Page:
under-performing menu.

The design is important, but it requires having the proper bones, structure, and strategy in place first. And it’s an investment that pays off.


Tremendous things, from revenue bumps to differentiation, earned media, and improved morale, can all be effectuated through the right menu.


The Importance of Analysis when Launching a New Menu


If your brand were to speak, how would it walk, talk, act, dress, and behave? Is it playful? Is it serious?


The menu should convey that positioning, purpose, and promise.


Today’s restaurants face stiff competition, yet many suffer from the same problems — their menus aren’t distinct enough, they don’t mirror the brand’s personality, and they’re too long.

We conducted a study of Casual Dining Restaurant menus, and found that many now exceed 4,000 words.


With the average person reading about 200 words per minute, it would take them 15+ minutes to read — and that’s if they were solely concentrating on reading the menu.


For such reasons, field observations are also important and can enable greater understanding of how a menu is perceived through the lens of the guest and used in the operation.


Just as it’s cumbersome to force on the guest too many menu items, its equally cumbersome to be faced with too many syllables (which is often the case when ordering a half-caf, extra-hot, triple-shot White Chocolate Mocha, for instance).


Those extra ten syllables to order what is essentially a “number five” could be slowing down the counter and translating to thousands of dollars lost.

With so many moving parts, having the confidence that a new menu will resonate with the guest, the market, and play off the brand’s promise will ultimately help differentiate a restaurant and ensure it can remain relevant.


Focusing on just a few key signature items, for instance, can boost revenues for under-performing brands and further propel growth-minded restaurants and cafes.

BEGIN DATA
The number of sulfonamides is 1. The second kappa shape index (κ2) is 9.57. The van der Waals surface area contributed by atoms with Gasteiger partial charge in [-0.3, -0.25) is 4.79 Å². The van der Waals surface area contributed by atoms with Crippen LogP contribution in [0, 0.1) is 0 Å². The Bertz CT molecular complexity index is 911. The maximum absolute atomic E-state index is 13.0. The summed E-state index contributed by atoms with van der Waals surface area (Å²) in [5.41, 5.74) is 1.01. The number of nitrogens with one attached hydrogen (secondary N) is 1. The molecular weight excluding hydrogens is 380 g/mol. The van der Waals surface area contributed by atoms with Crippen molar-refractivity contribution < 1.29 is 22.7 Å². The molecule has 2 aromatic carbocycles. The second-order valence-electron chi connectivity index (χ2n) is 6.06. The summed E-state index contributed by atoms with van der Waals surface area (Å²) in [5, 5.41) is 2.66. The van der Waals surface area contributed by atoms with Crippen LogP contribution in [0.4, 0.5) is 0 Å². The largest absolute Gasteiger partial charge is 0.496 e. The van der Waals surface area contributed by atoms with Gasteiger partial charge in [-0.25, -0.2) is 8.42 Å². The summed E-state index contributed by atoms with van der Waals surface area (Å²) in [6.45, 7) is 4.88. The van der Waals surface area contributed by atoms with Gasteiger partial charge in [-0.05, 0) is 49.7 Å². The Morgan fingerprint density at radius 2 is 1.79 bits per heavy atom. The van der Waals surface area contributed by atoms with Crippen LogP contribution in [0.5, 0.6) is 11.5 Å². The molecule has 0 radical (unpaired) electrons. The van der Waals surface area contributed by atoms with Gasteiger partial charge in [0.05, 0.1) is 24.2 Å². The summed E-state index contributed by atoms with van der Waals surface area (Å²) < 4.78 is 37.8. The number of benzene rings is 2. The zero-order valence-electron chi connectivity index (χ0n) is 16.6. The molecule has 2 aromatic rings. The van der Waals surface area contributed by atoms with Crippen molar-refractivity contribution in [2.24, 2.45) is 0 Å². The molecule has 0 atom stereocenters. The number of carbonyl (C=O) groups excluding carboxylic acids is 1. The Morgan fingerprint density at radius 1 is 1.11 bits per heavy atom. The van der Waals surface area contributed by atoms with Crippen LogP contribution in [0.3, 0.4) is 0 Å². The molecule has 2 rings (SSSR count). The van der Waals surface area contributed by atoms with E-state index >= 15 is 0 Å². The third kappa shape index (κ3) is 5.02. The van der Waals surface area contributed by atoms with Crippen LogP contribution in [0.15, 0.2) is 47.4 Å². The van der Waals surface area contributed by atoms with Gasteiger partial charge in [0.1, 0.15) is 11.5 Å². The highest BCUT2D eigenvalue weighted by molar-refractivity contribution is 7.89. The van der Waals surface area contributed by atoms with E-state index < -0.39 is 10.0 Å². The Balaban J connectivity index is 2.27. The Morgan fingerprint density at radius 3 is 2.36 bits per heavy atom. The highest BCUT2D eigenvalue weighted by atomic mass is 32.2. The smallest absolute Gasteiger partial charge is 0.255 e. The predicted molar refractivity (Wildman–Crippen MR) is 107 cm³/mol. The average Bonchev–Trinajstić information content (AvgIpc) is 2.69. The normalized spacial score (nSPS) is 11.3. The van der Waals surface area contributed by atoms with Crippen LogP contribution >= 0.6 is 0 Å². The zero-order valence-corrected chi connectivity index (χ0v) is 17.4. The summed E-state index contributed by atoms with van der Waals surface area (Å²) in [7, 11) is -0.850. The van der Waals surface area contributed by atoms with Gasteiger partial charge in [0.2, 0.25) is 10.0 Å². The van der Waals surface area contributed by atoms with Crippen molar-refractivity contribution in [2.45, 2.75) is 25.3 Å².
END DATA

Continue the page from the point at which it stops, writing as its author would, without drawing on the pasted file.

A lot of discipline is required to get all this right and, to be fair, it’s a significant undertaking. But when done right, it’s more than worth it. Increasingly, this marriage of art and science is what’s required to maintain the level of competitiveness today.


Menu Simplification: It’s Working

It’s time to free the guest from the tyranny of too many choices.


Humans have a remarkable ability to

over-complicate. And this has certainly been true in recent years for restaurants and cafes that lacked the discipline to prune and manicure their menu strategy. 


Much like the sense of surprise and panic of looking at the bathroom scale late in the holiday season and feeling startled enough to get back into the gym and cut a few pounds, marketers — and those responsible for menu rollouts — are realizing they need to drop some weight.

Many clients have asked us for help with menu engineering, and we’ve noticed a few common stumbling blocks.


Promotional items and limited-time offers get confused with product development, leading to lower-priced — and lower-impact — menus.


Redesign efforts are often assigned to those who lack the experience to take a holistic approach to menu development and make the necessary decisions.


To combat these, we suggest:

  • Aligning the menu with consumer trends to create innovative signature items


  • Devoting research and development efforts to the culinary program, which will be repaid as the new menu creates improvements across functional areas


Elevating redesign efforts so that menu engineering becomes part of the chain’s long-term strategic planning


Pricing Tactics Masquerading as Innovations